Thoughts on Improving the Training Needs Assessments Process
In today’s manufacturing world, lean process improvements are an everyday event. Yet, very often the training needs assessment process is pretty much as it has been for years.
This paper is a guide to achieving an improvement in the training needs assessment process by moving to a more formalized process. Historically, the process of assessment was a variant of the following: ask shop floor supervisors where deficiencies existed in skills and then ask/gain input on the matter from shop floor employees. Or often the question was added as an agenda item to an already planned conversation or meeting with perhaps a different main topic/focus. The process was informal, with a focus on skill gaps existing now. Consequently, the impact of training on business outcomes has been less than optimal. Our recommended new assessment process is targeted at 2018 and beyond. The assessment process has the following three goals:
- Identify the training needs to achieve future business goals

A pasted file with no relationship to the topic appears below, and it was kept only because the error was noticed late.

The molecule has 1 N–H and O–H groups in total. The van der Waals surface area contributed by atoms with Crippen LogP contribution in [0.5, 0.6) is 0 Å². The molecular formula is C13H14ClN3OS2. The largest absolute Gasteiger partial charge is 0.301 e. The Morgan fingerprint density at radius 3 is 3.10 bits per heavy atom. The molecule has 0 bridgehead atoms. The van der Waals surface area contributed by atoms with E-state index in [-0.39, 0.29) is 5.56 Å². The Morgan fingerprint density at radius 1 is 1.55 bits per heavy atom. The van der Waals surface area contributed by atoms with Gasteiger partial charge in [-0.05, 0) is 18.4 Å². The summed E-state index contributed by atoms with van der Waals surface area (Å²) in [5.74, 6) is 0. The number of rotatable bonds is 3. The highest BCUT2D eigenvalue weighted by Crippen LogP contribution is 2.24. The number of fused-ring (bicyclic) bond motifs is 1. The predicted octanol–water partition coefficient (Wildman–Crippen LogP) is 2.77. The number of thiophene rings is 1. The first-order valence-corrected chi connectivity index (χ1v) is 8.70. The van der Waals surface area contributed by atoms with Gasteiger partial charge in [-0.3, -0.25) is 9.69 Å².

- Involve three target groups: management, supervisors, and employees
- Have a formal, repeatable, factual and annual process
Involve Three Target Group
An effective training needs assessment process uncovers and balances the goals and needs and desires of business leaders, the training leaders, and learners.
For business leaders, it establishes a clear set of strategic and tactical expectations. Often prioritized based on business value, those expectations are a critical element of perceived and actual value. It also connects the knowledge, skill, and achievement gaps to those expectations, improving the likelihood of defining tangible business value derived from training.
For training leaders, it helps address important challenges they face, including clearly understanding what training is needed and demonstrating the value of training based on the gaps it is designed to close. Training leaders also use the training needs assessment to inform important design decisions, improve the quality of the training, developing training that is engaging, and ensuring training changes behavior in a manner that supports business goals.